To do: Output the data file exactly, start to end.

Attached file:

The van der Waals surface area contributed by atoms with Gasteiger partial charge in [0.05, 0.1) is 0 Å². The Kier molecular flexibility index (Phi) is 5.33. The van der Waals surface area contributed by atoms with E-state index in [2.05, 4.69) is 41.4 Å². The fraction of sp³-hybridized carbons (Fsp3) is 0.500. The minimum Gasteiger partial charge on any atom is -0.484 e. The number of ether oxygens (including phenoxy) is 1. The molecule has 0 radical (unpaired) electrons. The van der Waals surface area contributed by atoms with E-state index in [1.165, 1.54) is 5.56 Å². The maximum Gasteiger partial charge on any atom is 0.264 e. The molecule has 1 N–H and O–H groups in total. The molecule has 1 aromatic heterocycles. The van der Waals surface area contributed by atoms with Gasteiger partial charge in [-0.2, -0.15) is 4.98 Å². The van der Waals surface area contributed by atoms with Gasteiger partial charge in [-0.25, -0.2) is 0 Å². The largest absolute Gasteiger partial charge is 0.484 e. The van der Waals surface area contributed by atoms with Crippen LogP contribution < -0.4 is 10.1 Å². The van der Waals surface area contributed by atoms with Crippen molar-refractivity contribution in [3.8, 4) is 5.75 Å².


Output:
The van der Waals surface area contributed by atoms with Gasteiger partial charge in [0.05, 0.1) is 0 Å². The Kier molecular flexibility index (Phi) is 5.33. The van der Waals surface area contributed by atoms with E-state index in [2.05, 4.69) is 41.4 Å². The fraction of sp³-hybridized carbons (Fsp3) is 0.500. The minimum Gasteiger partial charge on any atom is -0.484 e. The number of ether oxygens (including phenoxy) is 1. The molecule has 0 radical (unpaired) electrons. The van der Waals surface area contributed by atoms with E-state index in [1.165, 1.54) is 5.56 Å². The maximum Gasteiger partial charge on any atom is 0.264 e. The molecule has 1 N–H and O–H groups in total. The molecule has 1 aromatic heterocycles. The van der Waals surface area contributed by atoms with Gasteiger partial charge in [-0.2, -0.15) is 4.98 Å². The van der Waals surface area contributed by atoms with Gasteiger partial charge in [-0.25, -0.2) is 0 Å². The largest absolute Gasteiger partial charge is 0.484 e. The van der Waals surface area contributed by atoms with Crippen LogP contribution < -0.4 is 10.1 Å². The van der Waals surface area contributed by atoms with Crippen molar-refractivity contribution in [3.8, 4) is 5.75 Å².